Dutch light revisited

In 2015 I wrote a blog entry on the Dutch Light and the claim by the artist Josef Beuys that the land reclamation at  Zuyderzee may be responsible for the vanishing of this phenomenon, which was a source of inspiration for great Dutch painters. I was already two years ago sceptical about this claim's relevance. And this year, upon arrival in the Netherlands, I recalled this discussion. A few months ago, following the recommendation of a Maltese colleague, I read with great interest 陰翳礼讃 (In Praise of Shadows) by the Japanese architect and novelist 谷崎 潤一郎  (Jun'ichirō Tanizaki), in the English translation by Thomas Harper and Edward Seidensticker. One of the aspects Tanizaki discusses in his text, is that the change of available materials has a narrowing impact on haptic experience and perception of colours. Could it be, that nothing changed with the Dutch light, but just our perception followed a narrowing path by a reduced spectrum of light sources and materials to display nuances?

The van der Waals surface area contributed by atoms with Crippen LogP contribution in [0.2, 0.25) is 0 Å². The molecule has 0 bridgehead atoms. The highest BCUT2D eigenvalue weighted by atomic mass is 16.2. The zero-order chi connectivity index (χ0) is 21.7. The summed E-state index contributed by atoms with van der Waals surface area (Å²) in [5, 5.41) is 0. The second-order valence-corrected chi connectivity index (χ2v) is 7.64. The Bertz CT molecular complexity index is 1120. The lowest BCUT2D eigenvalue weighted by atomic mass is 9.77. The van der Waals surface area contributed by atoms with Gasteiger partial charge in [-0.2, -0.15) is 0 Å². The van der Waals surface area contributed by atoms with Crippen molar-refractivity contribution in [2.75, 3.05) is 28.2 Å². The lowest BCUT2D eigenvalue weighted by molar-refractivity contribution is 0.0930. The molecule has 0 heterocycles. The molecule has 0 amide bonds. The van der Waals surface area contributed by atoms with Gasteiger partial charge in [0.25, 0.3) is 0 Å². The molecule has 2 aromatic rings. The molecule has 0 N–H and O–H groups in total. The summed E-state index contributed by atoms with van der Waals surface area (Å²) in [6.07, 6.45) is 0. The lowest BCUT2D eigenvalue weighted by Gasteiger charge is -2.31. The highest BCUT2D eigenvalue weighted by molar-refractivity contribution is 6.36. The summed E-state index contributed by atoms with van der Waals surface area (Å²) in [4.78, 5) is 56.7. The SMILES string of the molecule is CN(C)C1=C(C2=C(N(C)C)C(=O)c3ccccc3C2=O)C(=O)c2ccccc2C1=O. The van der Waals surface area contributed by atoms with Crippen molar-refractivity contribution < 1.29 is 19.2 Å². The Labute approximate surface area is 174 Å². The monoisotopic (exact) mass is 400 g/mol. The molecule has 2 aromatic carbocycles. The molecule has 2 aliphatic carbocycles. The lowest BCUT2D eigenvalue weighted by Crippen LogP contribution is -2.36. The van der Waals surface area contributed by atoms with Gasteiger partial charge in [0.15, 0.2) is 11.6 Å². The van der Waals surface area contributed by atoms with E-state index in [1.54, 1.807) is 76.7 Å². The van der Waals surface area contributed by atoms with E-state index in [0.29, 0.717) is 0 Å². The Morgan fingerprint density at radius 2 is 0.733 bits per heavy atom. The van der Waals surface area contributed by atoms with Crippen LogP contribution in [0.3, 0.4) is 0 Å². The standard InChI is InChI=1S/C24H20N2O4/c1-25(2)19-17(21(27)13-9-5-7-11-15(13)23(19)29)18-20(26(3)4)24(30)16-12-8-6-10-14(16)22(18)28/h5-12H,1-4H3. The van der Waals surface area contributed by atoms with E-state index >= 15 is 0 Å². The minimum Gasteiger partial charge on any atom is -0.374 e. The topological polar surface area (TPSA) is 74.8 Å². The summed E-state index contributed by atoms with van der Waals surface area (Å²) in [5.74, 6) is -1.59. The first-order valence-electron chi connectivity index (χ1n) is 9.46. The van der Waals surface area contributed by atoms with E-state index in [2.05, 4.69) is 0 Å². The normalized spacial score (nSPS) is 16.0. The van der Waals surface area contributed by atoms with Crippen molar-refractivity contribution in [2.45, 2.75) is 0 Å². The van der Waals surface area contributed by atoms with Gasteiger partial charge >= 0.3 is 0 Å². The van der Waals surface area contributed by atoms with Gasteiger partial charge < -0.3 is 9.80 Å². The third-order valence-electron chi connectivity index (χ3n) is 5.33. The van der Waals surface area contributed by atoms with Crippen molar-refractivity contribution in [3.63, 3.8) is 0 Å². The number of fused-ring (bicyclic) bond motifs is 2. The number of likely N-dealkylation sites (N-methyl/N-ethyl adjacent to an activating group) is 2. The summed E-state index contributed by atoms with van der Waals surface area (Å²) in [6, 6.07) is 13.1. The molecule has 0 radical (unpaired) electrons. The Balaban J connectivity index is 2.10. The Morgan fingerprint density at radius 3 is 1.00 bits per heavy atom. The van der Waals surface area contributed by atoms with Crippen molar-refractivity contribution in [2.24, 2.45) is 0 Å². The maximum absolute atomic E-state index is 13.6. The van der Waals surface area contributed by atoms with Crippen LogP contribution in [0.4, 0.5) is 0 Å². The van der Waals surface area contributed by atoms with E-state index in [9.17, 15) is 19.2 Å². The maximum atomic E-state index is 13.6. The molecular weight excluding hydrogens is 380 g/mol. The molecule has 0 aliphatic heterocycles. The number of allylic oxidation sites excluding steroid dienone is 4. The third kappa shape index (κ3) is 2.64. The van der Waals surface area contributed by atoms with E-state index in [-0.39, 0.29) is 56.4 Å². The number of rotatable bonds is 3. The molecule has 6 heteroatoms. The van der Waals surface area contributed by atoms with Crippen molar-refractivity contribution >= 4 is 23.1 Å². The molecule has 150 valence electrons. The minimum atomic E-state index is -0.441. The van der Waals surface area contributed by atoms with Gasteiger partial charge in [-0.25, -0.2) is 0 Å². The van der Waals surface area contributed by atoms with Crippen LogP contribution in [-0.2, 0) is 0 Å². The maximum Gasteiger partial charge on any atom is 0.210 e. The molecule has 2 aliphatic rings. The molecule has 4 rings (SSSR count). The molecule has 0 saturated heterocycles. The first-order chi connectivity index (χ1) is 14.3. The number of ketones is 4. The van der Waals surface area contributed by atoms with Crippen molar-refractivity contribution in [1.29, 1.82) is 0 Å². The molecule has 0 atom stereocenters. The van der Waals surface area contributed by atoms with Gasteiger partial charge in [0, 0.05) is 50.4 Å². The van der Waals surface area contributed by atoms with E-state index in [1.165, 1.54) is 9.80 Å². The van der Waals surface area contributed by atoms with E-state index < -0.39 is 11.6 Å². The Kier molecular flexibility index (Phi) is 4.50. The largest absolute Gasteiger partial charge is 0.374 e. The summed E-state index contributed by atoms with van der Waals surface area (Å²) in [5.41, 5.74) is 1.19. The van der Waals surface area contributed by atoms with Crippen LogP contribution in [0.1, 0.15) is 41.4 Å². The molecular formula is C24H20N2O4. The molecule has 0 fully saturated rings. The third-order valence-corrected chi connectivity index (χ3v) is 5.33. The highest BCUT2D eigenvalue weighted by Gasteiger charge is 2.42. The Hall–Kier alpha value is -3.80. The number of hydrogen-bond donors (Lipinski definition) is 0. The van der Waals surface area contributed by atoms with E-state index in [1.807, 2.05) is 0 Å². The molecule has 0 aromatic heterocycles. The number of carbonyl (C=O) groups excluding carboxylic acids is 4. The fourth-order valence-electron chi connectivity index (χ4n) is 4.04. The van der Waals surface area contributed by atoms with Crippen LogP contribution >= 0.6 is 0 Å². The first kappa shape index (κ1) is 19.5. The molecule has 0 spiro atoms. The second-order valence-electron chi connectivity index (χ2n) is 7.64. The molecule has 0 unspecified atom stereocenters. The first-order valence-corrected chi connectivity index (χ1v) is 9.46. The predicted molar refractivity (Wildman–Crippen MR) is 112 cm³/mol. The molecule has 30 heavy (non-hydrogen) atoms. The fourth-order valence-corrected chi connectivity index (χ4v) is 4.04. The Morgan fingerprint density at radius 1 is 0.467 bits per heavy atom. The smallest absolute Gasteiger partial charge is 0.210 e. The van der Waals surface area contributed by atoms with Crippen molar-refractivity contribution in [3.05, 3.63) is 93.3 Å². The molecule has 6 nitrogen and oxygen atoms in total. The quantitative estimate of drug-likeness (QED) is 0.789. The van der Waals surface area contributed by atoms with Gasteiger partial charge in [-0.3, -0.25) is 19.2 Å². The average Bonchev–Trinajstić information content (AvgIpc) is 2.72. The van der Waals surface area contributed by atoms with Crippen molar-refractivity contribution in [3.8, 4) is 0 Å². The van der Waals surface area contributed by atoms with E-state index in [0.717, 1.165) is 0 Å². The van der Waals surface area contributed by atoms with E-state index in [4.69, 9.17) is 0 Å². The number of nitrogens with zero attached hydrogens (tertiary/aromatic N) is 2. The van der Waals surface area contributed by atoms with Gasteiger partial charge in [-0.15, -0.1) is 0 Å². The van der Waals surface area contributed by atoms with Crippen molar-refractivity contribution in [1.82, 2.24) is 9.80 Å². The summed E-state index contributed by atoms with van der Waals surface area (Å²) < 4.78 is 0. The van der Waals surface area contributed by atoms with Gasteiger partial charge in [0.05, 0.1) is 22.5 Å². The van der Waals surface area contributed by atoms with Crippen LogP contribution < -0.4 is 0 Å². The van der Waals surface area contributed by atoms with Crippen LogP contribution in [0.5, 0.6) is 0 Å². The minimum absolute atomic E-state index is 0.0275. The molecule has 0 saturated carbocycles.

The last three Septembers I have been spending in the Netherlands as a guest lecturer at the University of Tilburg. Last year my start was delayed by a severe Malaria, which I recovered well from, even up to today I am not back to the old level of fitness. This year, I am having a very pleasant start in Tilburg, mainly because the students are smart and engaged. I can see sparkles in their eyes. I also restructured and updated my course completely and I am extremely happy that this seems to fall on fertile ground. 

In praise of shadows.jpg